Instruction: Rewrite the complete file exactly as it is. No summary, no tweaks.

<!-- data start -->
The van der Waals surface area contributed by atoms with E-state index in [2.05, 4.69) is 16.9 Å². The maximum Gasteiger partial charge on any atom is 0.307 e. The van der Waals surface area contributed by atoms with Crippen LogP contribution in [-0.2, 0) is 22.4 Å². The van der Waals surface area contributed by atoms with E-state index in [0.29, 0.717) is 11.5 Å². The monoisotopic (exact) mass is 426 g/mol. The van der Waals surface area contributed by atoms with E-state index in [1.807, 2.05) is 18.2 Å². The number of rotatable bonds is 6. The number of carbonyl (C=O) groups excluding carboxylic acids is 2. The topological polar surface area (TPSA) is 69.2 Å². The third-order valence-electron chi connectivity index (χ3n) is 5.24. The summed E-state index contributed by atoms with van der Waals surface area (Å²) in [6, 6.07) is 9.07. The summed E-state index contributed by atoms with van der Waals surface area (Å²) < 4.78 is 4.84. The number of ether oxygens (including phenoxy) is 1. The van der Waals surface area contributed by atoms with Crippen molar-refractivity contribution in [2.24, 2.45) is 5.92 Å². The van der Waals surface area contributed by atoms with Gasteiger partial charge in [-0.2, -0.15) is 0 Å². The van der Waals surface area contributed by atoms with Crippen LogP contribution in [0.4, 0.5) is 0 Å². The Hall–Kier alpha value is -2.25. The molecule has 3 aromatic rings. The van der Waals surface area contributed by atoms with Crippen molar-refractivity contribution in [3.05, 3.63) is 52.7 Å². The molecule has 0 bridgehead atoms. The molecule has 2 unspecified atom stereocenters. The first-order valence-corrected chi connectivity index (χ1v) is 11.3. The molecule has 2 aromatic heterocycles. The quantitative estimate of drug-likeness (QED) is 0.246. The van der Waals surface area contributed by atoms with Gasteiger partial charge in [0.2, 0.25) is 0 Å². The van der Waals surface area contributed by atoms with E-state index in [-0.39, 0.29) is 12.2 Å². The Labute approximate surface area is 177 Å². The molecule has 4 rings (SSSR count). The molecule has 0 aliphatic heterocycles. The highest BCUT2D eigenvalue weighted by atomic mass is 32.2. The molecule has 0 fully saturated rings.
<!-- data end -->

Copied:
The van der Waals surface area contributed by atoms with E-state index in [2.05, 4.69) is 16.9 Å². The maximum Gasteiger partial charge on any atom is 0.307 e. The van der Waals surface area contributed by atoms with Crippen LogP contribution in [-0.2, 0) is 22.4 Å². The van der Waals surface area contributed by atoms with E-state index in [0.29, 0.717) is 11.5 Å². The monoisotopic (exact) mass is 426 g/mol. The van der Waals surface area contributed by atoms with E-state index in [1.807, 2.05) is 18.2 Å². The number of rotatable bonds is 6. The number of carbonyl (C=O) groups excluding carboxylic acids is 2. The topological polar surface area (TPSA) is 69.2 Å². The third-order valence-electron chi connectivity index (χ3n) is 5.24. The summed E-state index contributed by atoms with van der Waals surface area (Å²) in [6, 6.07) is 9.07. The summed E-state index contributed by atoms with van der Waals surface area (Å²) < 4.78 is 4.84. The number of ether oxygens (including phenoxy) is 1. The van der Waals surface area contributed by atoms with Crippen molar-refractivity contribution in [2.24, 2.45) is 5.92 Å². The van der Waals surface area contributed by atoms with Gasteiger partial charge in [-0.2, -0.15) is 0 Å². The van der Waals surface area contributed by atoms with Crippen LogP contribution in [0.4, 0.5) is 0 Å². The Hall–Kier alpha value is -2.25. The molecule has 3 aromatic rings. The van der Waals surface area contributed by atoms with Crippen molar-refractivity contribution in [3.05, 3.63) is 52.7 Å². The molecule has 0 bridgehead atoms. The molecule has 2 unspecified atom stereocenters. The first-order valence-corrected chi connectivity index (χ1v) is 11.3. The molecule has 2 aromatic heterocycles. The quantitative estimate of drug-likeness (QED) is 0.246. The van der Waals surface area contributed by atoms with Gasteiger partial charge in [0.2, 0.25) is 0 Å². The van der Waals surface area contributed by atoms with E-state index in [-0.39, 0.29) is 12.2 Å². The Labute approximate surface area is 177 Å². The molecule has 4 rings (SSSR count). The molecule has 0 aliphatic heterocycles. The highest BCUT2D eigenvalue weighted by atomic mass is 32.2. The molecule has 0 fully saturated rings.